28 Mar 2016 Story Sustainable Development Goals

UNEP Teams up with Xinhua to End Illegal Trade in Wildlife

President of Chinese state news agency adopts wounded baby elephant to highlight tragedy of illegal trade in wildlife

If Kenyan wildlife rangers had failed to find Mwashoti then the 12-month-old elephant would now be dead – killed by poachers who make a living by hacking off elephant tusks and selling the valuable ivory on the black market.

Mwashoti, who was caught in a poacher’s snare, is recovering from his wounds at the David Sheldrick Wildlife Trust, a sanctuary for orphaned elephants on the outskirts of Nairobi. But many other elephants are not so lucky.

The plight of Mwashoti serves as a graphic reminder of the suffering inflicted by the illegal trade in wildlife, which has killed hundreds of thousands of some of the world’s most iconic and lesser known species, driving some to local extinction while threatening livelihoods in communities that depend on tourism.

To highlight the danger facing elephants and to raise awareness about the damage done by the illegal trade in wildlife, the president of China’s state news agency, Xinhua News Agency, today adopted baby Mwashoti during his first official visit to Kenya.

President Cai Mingzhao travelled to the elephant orphanage to see first-hand the devastating impact that poaching has on one of the world’s most-loved animals.

Earlier, UNEP’s Deputy Executive Director Ibrahim Thiaw presented President Cai with a soap stone elephant sculpture at the headquarters of the United Nations Environment Programme (UNEP), and thanked him for supporting UNEP’s work to end the illegal trafficking of wildlife.

“I would like to express my gratitude to Xinhua for years of generous support, and most recently for facilitating the broadcast of UNEP's messages on World Wildlife Day in Times Square, New York. Thanks to this effort, together we were able to raise awareness on the scourge of the illegal trade in wildlife,” Mr Thiaw said.

President Cai’s trip to Kenya comes at a critical time for UNEP, which in partnership with CITES, UNODC and UNDP, is leading the UN and Partners Global Coalition Campaign to tackle the illegal trade.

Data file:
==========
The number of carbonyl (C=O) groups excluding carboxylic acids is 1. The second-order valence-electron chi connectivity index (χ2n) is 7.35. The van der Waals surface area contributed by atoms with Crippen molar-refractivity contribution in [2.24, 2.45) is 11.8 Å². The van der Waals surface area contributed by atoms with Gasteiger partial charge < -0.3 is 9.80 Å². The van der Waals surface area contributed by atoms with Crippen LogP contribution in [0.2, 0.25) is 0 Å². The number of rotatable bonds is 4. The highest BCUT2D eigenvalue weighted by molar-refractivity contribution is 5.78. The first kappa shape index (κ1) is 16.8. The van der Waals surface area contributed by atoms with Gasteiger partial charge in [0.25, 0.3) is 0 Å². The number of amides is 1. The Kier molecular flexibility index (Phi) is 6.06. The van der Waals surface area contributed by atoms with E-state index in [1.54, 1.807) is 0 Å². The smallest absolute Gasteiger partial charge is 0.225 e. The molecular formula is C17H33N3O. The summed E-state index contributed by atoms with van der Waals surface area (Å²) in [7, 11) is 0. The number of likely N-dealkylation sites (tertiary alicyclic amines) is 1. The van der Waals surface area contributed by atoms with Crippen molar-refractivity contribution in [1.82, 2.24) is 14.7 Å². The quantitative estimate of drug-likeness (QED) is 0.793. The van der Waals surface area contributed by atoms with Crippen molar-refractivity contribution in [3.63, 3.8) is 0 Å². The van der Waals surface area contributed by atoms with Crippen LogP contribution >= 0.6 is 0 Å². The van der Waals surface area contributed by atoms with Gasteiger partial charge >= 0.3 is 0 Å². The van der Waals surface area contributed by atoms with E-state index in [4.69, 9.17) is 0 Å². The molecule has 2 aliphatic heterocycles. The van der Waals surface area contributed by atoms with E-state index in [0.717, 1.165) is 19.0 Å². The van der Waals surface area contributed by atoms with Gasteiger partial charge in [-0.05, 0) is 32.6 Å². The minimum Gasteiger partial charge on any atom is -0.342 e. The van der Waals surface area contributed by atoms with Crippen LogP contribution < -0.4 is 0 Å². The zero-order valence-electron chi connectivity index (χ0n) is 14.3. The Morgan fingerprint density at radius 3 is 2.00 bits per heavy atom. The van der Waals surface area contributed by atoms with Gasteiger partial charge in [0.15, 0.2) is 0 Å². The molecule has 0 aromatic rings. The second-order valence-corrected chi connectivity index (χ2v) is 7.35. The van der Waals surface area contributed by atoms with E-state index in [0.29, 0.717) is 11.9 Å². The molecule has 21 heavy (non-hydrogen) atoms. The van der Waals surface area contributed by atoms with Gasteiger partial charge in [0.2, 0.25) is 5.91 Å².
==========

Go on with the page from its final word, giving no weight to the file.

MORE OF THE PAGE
The trafficking of wildlife is now the fourth largest illegal trade in the world after drugs, weapons and people. Driven by growing demand for wildlife products like ivory and rhino horn, especially from countries in Asia, the illicit trade has escalated into a global environmental crisis in recent years, pushing several species to the brink of extinction.

The number of elephants killed in Africa ranges from 20,000 to 25,000 per year out of a population of 420,000 to 650,000. It is estimated that rhino poaching in South Africa increased by about 9,000 per cent between 2007 and 2015. Last year, 1,175 rhinos were poached in the country – roughly one rhino every eight hours.

In Vietnam, rhino horn, which can cost more per kilo than gold, is seen as a luxury item, a post-party cleanser and a cure for cancer. These beliefs are driving demand for rhino horn among the region’s increasingly wealthy urban middle class.

The pangolin, also known as the scaly anteater, is considered one of the most trafficked animals on earth, with more than one million animals taken from the wild in the past decade. These pre-historic-looking animals are killed for their meat and scales but most people on the planet have never even heard of them.

To bolster efforts to end the illicit trade in wildlife, Xinhua has agreed to support UNEP in its efforts to engage and educate consumers of wildlife products. Both organizations have agreed to combine resources to bring greater attention to the illegal trade in wildlife so that consumers understand the damage their purchases causes in an effort to reduce demand.

The deal also aims to foster collaboration between the two organizations to boost media coverage and awareness of UNEP’s critical work on environmental issues.

Aside from further collaboration with Xinhua, Mr. Thiaw also discussed with President Cai the upcoming gathering of the world’s most powerful decision-making body on the environment – the United Nations Environment Assembly (UNEA), which will be held in Nairobi in May.

The illegal trade in wildlife and wildlife products will be the focus of one of the many resolutions up for discussion at UNEA.

Other issues discussed during President Cai’s visit included UNEP’s work on tackling marine litter, its work on sustainable tourism ahead of the upcoming Olympics in Brazil and air pollution in Beijing.

“We would like to further strengthen our cooperation with UNEP,” said President Cai in a meeting with Mr Thiaw in Nairobi.

“I believe the illegal wildlife trade is an incredibly important issue that is relevant to all human beings on this planet. Through storytelling people are more informed about the issue and the choices they can make to improve the situation. That’s why we want to continue partnering with UNEP.”

For more information of the visit:
Hao Chen, UNEP Public Information Officer, [email protected], +254 703 992 362